Space rendezvous: Rocket will hurtle through the skies to resupply the ISS – – Our News, Your Views

Space rendezvous: Rocket will hurtle through the skies to resupply the ISS

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The International Space Station (ISS) circles Earth at a low orbit of between 205 and 270 miles, at a speed of about 17,500km/h. Its first module was launched back in 1998, and the station has been continuously occupied by astronauts for over 14 years. It can often be seen from Earth with the naked eye.

Problem is, supplies onboard the station run out quickly, and without any regular space shuttle operating these days, the task of bringing food and other essential supplies to the people living up there has become tricky enough.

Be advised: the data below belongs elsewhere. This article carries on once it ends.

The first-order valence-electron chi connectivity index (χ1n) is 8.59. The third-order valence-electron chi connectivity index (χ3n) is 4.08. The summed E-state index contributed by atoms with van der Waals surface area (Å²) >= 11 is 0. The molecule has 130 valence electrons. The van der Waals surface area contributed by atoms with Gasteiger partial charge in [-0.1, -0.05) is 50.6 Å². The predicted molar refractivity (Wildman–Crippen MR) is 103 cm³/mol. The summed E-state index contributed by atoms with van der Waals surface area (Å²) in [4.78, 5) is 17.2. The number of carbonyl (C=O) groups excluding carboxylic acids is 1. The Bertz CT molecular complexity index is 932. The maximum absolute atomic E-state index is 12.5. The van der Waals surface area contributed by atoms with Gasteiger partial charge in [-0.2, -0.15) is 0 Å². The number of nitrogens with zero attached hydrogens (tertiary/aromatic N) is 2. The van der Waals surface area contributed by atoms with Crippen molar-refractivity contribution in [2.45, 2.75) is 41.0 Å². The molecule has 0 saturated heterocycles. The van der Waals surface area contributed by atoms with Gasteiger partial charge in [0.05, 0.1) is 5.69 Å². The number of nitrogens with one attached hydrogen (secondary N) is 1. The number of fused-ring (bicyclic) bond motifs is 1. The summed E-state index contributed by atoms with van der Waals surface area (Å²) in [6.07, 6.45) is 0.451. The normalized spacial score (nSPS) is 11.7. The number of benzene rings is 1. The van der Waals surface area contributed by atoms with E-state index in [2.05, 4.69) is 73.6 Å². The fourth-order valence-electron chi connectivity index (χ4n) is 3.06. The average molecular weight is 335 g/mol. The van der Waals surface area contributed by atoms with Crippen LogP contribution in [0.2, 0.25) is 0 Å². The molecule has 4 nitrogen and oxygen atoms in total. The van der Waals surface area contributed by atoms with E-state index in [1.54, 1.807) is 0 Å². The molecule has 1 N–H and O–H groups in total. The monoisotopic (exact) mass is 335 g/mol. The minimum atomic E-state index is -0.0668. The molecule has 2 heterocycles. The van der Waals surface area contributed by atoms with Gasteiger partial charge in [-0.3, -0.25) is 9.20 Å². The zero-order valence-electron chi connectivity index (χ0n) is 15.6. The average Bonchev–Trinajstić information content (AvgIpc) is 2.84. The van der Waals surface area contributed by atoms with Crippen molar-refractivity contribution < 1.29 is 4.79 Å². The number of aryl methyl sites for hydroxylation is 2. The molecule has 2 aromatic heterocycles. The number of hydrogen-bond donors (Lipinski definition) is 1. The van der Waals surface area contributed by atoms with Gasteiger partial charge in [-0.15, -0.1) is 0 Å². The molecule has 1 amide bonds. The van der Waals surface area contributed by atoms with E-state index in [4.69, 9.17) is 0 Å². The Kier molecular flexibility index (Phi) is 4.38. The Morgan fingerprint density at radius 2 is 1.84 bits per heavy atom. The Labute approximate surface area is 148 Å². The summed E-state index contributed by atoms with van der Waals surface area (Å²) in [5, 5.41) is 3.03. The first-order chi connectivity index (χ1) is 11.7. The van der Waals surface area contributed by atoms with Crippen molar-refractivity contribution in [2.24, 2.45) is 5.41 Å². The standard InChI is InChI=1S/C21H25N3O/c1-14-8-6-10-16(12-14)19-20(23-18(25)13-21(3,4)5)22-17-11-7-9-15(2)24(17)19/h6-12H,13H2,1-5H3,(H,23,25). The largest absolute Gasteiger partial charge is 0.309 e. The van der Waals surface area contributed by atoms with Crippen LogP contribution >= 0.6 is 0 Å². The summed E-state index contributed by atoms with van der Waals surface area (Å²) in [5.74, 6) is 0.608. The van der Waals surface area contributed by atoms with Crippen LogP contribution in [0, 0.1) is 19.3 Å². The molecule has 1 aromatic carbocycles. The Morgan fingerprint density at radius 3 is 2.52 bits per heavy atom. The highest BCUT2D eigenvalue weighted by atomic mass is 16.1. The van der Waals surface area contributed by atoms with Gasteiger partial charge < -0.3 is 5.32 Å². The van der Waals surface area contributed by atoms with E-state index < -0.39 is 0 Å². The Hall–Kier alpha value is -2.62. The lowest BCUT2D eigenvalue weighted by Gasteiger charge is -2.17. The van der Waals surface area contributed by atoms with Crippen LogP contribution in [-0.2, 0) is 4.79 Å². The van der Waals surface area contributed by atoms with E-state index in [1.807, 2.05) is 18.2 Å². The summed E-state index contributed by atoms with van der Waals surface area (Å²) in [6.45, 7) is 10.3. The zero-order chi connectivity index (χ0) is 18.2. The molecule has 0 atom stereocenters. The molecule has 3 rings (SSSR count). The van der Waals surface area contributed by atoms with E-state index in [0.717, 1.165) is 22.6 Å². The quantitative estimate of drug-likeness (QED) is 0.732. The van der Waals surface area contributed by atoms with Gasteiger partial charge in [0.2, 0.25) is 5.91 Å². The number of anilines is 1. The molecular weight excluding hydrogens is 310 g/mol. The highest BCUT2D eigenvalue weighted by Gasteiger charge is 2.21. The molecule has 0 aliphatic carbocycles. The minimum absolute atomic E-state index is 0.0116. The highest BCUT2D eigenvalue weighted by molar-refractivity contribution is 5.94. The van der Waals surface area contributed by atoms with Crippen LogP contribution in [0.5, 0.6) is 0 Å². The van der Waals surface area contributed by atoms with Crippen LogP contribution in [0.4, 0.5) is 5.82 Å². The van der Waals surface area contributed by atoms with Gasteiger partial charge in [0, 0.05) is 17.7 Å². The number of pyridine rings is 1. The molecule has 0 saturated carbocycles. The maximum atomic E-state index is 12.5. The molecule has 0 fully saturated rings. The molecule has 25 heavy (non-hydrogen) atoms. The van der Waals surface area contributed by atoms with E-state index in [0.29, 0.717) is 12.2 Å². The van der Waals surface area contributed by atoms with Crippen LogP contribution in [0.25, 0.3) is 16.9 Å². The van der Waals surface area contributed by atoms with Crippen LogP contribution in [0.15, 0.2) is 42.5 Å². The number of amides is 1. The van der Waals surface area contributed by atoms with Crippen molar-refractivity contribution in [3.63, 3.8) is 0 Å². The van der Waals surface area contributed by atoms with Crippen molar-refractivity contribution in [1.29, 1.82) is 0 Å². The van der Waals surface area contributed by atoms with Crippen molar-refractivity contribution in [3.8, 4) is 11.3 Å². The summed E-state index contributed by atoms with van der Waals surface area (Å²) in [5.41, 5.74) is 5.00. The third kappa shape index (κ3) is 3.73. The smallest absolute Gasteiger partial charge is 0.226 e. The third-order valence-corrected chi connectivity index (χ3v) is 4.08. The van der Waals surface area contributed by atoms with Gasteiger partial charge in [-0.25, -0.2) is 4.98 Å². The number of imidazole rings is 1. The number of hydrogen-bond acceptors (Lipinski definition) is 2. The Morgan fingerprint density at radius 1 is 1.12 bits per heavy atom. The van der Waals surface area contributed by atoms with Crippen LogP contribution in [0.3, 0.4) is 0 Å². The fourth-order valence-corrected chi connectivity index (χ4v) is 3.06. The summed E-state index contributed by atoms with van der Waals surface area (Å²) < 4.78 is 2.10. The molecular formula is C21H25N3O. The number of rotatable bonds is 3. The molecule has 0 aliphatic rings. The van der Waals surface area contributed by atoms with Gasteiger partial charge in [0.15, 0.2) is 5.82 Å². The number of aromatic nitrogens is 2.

But not anymore.

A private company, Elon Musk’s SpaceX, has been using their Dragon rockets to keep ISS full of goodies since 2012. They’ve flown three unmanned resupply missions so far, and tonight, SpaceX will be launching its latest Dragon rocket for a fourth mission.

In fact, the astronauts onboard ISS can look forward to the latest shipment of stuff, because besides the usual food and other essentials, the supply rocket is bringing up three espresso machines especially designed to work in a zero gravity environment.

The rocket was launched from California at 8:30pm Irish time, and it will be visible over Irish skies tonight and tomorrow night as it chases ISS at breakneck speed.

After a full day of catching up, both craft will fly alongside each other over Ireland at 10.08pm tomorrow night, so get your telescopes out and enjoy the space show.

The idea then is to land the Dragon rocket vertically on a barge waiting off the Florida coast, so it can be reused.

However, the first time SpaceX attempted such feat, the rocket blew up on impact. Let’s hope they fare better this time.

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